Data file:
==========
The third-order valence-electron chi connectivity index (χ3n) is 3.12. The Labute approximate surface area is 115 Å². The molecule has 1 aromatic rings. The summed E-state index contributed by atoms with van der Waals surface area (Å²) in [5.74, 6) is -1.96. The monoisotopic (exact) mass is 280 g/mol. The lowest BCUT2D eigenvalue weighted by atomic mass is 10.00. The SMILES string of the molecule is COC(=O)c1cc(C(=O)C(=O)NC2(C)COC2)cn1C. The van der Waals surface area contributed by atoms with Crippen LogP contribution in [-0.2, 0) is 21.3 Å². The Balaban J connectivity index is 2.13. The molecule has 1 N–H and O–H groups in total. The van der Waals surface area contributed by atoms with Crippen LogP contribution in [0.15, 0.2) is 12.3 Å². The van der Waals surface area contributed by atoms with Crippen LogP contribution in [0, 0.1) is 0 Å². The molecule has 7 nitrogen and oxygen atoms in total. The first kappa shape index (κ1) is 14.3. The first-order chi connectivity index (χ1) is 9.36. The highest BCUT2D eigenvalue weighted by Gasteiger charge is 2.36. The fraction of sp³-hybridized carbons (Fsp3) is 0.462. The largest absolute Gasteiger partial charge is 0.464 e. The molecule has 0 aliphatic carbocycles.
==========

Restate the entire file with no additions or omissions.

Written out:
The third-order valence-electron chi connectivity index (χ3n) is 3.12. The Labute approximate surface area is 115 Å². The molecule has 1 aromatic rings. The summed E-state index contributed by atoms with van der Waals surface area (Å²) in [5.74, 6) is -1.96. The monoisotopic (exact) mass is 280 g/mol. The lowest BCUT2D eigenvalue weighted by atomic mass is 10.00. The SMILES string of the molecule is COC(=O)c1cc(C(=O)C(=O)NC2(C)COC2)cn1C. The van der Waals surface area contributed by atoms with Crippen LogP contribution in [-0.2, 0) is 21.3 Å². The Balaban J connectivity index is 2.13. The molecule has 1 N–H and O–H groups in total. The van der Waals surface area contributed by atoms with Crippen LogP contribution in [0.15, 0.2) is 12.3 Å². The van der Waals surface area contributed by atoms with Crippen LogP contribution in [0, 0.1) is 0 Å². The molecule has 7 nitrogen and oxygen atoms in total. The first kappa shape index (κ1) is 14.3. The first-order chi connectivity index (χ1) is 9.36. The highest BCUT2D eigenvalue weighted by Gasteiger charge is 2.36. The fraction of sp³-hybridized carbons (Fsp3) is 0.462. The largest absolute Gasteiger partial charge is 0.464 e. The molecule has 0 aliphatic carbocycles.